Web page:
What NOT to Post Online After a Break-Up

You have just broken up with the person you thought would be THE ONE. Now what? With the social media always readily available for you to vent out, we know you badly want to take all your emotional thoughts to Facebook and Twitter. Well, before you start composing that lengthy Facebook post of your heartbreaking experience, take a look at this list of post-breakup things you shouldn’t post off the bat.

  1. Details of your breakup story

As much as you want the whole world to know about how you feel, you would not want to post anything that you will regret after a few months (or even a few hours). A detailed story of how your relationship ended is not something that your 1,586 online friends (including your officemates and your boss) need to know. If you need to get it off your chest, call or message a friend and see if she can meet you up for a coffee. Face-to-face conversations is much more comforting and a more mature way to handle your feelings.

  • Reactions than will only trigger more drama

Distance and no communication play a major role in moving on. If your ex still follows you on your social media accounts and messages you quite often, put your food down: make it clear to him that you’d rather not want to speak to him and it will be the last time you will be replying to his messages. If he insists by commenting on posts or posting on your FB wall, do not reply. You do not owe him a response.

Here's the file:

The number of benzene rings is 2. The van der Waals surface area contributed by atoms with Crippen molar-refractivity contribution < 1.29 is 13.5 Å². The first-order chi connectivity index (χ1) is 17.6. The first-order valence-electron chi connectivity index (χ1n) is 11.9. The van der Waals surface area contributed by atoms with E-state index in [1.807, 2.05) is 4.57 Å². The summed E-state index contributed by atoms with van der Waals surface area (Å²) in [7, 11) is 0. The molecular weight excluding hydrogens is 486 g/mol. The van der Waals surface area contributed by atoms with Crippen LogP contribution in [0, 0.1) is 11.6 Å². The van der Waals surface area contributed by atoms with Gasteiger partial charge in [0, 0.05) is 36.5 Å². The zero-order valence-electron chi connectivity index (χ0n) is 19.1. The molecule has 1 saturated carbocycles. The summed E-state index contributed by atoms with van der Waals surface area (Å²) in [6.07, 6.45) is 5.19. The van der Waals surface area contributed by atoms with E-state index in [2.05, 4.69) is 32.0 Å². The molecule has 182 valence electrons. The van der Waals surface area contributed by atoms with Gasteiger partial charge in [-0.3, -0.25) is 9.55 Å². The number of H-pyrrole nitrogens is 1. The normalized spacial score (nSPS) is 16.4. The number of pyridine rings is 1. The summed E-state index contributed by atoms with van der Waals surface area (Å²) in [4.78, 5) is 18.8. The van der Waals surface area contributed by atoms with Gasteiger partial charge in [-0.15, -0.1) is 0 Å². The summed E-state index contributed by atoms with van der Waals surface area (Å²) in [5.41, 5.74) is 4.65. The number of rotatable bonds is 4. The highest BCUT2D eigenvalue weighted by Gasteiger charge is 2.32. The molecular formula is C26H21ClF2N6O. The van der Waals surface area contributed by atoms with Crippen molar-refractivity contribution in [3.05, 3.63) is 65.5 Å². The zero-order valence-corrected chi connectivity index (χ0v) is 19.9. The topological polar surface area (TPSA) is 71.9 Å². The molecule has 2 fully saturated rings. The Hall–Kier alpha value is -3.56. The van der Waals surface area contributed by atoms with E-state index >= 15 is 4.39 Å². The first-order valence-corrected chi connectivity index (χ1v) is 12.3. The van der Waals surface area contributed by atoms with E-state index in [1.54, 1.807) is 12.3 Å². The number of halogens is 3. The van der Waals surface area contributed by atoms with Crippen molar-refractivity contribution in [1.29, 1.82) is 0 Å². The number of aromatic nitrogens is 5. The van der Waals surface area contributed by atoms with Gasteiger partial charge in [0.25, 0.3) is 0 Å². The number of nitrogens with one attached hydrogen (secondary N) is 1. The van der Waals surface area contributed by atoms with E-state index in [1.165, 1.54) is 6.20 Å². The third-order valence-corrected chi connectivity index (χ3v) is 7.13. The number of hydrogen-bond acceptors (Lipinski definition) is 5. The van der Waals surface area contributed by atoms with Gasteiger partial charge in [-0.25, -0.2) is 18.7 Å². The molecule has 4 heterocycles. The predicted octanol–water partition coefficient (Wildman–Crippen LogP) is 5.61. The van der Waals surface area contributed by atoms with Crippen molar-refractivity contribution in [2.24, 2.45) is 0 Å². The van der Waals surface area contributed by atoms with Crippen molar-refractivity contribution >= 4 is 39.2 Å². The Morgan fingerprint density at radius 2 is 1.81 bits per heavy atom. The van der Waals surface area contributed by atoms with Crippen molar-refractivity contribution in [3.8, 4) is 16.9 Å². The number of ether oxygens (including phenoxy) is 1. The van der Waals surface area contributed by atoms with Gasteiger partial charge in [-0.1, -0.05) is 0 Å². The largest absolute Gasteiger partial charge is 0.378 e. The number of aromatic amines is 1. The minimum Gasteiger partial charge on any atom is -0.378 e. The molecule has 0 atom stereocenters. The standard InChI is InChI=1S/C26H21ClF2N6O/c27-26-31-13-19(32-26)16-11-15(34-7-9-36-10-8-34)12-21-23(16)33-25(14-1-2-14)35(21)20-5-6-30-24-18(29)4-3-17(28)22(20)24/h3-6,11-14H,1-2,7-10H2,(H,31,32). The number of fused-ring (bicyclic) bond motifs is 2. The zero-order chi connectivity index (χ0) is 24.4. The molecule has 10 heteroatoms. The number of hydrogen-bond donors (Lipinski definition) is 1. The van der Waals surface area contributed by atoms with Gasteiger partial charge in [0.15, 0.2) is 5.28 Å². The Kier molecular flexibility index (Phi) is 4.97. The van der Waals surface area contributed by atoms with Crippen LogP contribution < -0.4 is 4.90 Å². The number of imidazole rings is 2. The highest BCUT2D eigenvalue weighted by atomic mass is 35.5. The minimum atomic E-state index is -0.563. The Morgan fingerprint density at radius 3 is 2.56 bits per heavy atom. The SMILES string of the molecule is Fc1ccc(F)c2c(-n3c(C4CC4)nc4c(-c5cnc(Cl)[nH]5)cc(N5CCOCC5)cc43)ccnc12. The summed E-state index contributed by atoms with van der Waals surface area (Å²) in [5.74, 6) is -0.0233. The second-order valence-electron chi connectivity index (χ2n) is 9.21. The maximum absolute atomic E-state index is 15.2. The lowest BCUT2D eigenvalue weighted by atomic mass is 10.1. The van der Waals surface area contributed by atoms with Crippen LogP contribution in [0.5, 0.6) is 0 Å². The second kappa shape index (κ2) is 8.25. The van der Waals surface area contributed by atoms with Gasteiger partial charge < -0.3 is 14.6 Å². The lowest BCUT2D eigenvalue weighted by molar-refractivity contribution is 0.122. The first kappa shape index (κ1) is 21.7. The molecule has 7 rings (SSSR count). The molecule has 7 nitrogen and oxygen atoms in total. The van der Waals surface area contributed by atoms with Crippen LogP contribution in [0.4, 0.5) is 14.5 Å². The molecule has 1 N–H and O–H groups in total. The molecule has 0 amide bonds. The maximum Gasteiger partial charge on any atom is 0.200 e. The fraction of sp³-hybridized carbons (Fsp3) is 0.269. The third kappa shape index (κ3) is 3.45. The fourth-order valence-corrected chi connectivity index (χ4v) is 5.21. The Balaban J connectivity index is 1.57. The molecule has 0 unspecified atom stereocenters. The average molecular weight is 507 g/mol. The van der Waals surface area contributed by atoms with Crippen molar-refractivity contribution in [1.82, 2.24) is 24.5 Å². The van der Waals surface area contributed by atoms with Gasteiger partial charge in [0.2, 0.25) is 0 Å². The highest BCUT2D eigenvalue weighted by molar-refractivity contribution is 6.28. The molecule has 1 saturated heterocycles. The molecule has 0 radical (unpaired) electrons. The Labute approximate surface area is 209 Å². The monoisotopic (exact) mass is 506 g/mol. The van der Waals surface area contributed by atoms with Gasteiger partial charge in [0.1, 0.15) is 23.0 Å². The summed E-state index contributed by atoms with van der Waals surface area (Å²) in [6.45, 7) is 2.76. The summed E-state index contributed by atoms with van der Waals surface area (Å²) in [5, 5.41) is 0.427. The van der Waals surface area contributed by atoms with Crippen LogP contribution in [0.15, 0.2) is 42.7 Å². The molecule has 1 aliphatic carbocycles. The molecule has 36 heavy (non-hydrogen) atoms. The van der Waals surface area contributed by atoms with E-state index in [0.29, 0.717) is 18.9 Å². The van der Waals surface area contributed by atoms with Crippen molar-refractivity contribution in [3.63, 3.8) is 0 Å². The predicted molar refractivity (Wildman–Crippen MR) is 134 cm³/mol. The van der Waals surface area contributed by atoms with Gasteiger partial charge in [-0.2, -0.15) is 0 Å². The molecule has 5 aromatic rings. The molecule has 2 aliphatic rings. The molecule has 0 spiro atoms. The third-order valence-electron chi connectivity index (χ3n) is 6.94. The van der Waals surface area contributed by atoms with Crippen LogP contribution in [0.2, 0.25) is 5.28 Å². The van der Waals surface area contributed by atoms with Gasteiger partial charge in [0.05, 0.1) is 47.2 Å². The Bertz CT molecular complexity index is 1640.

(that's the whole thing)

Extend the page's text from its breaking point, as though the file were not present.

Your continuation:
• Bitter messages (especially when the breakup is about a third party)

Let’s admit it—there is nothing more gratifying than letting the whole world know how a nasty cheater your ex was and that he does not deserve to be happy ever. But do you know what’s the best revenge? Not saying a word and just killing them with your silence. Anyway, you always have the option to vent offline, but keeping that unaffected personal does not only say you don’t care about your ex’s shenanigans, but that you’re also over him—even if you’re still not. Fake it, ‘til you make it. Who cares! Be the classier one.

  • The could-haves and should-haves

It’s nice to occasionally look back on memories, but making your thoughts and feelings of a relationship that did not work may not be the smartest thing to do, especially if the both have you have decided to stay friends. A nod or a simple hello when you bump into each other is enough, but posting quotes and reminiscing memories online won’t help you move on.

Yes—your feed, your decision. But remember that posting unpleasant things online have consequences, including legal ones. While you can always choose to express your sorrow and anger, you will soon realize that it won’t do you any good. Instead, focus on healing yourself in a private and peaceful manner.

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